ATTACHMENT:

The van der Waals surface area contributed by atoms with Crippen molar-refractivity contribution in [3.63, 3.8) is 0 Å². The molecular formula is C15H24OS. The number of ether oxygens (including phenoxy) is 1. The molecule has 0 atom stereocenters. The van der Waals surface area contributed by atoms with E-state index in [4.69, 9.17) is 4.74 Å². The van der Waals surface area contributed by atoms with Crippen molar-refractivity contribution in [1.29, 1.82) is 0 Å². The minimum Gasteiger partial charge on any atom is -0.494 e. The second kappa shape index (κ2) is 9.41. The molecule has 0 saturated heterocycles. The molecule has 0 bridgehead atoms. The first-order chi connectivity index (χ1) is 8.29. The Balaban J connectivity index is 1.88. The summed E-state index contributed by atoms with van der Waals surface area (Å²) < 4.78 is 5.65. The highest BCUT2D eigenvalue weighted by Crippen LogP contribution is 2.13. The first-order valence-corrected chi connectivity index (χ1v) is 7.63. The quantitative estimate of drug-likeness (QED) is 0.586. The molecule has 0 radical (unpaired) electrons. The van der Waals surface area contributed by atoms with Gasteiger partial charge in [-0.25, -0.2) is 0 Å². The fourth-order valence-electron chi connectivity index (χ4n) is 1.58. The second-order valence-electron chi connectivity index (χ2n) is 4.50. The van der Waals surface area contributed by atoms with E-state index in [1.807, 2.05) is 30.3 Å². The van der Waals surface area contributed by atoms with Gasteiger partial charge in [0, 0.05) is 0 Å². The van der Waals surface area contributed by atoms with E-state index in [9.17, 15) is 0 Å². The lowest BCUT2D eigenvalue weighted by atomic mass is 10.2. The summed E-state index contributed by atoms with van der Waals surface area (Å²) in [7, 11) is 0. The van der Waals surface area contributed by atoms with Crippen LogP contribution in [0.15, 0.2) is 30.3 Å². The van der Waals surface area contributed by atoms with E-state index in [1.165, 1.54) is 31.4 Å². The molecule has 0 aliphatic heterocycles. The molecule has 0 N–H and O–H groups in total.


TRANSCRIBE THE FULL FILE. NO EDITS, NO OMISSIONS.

The van der Waals surface area contributed by atoms with Crippen molar-refractivity contribution in [3.63, 3.8) is 0 Å². The molecular formula is C15H24OS. The number of ether oxygens (including phenoxy) is 1. The molecule has 0 atom stereocenters. The van der Waals surface area contributed by atoms with E-state index in [4.69, 9.17) is 4.74 Å². The van der Waals surface area contributed by atoms with Crippen molar-refractivity contribution in [1.29, 1.82) is 0 Å². The minimum Gasteiger partial charge on any atom is -0.494 e. The second kappa shape index (κ2) is 9.41. The molecule has 0 saturated heterocycles. The molecule has 0 bridgehead atoms. The first-order chi connectivity index (χ1) is 8.29. The Balaban J connectivity index is 1.88. The summed E-state index contributed by atoms with van der Waals surface area (Å²) < 4.78 is 5.65. The highest BCUT2D eigenvalue weighted by Crippen LogP contribution is 2.13. The first-order valence-corrected chi connectivity index (χ1v) is 7.63. The quantitative estimate of drug-likeness (QED) is 0.586. The molecule has 0 radical (unpaired) electrons. The van der Waals surface area contributed by atoms with Gasteiger partial charge in [-0.25, -0.2) is 0 Å². The fourth-order valence-electron chi connectivity index (χ4n) is 1.58. The second-order valence-electron chi connectivity index (χ2n) is 4.50. The van der Waals surface area contributed by atoms with E-state index in [1.807, 2.05) is 30.3 Å². The van der Waals surface area contributed by atoms with Gasteiger partial charge in [0, 0.05) is 0 Å². The van der Waals surface area contributed by atoms with E-state index in [9.17, 15) is 0 Å². The lowest BCUT2D eigenvalue weighted by atomic mass is 10.2. The summed E-state index contributed by atoms with van der Waals surface area (Å²) in [7, 11) is 0. The van der Waals surface area contributed by atoms with Crippen LogP contribution in [0.15, 0.2) is 30.3 Å². The van der Waals surface area contributed by atoms with E-state index in [1.165, 1.54) is 31.4 Å². The molecule has 0 aliphatic heterocycles. The molecule has 0 N–H and O–H groups in total.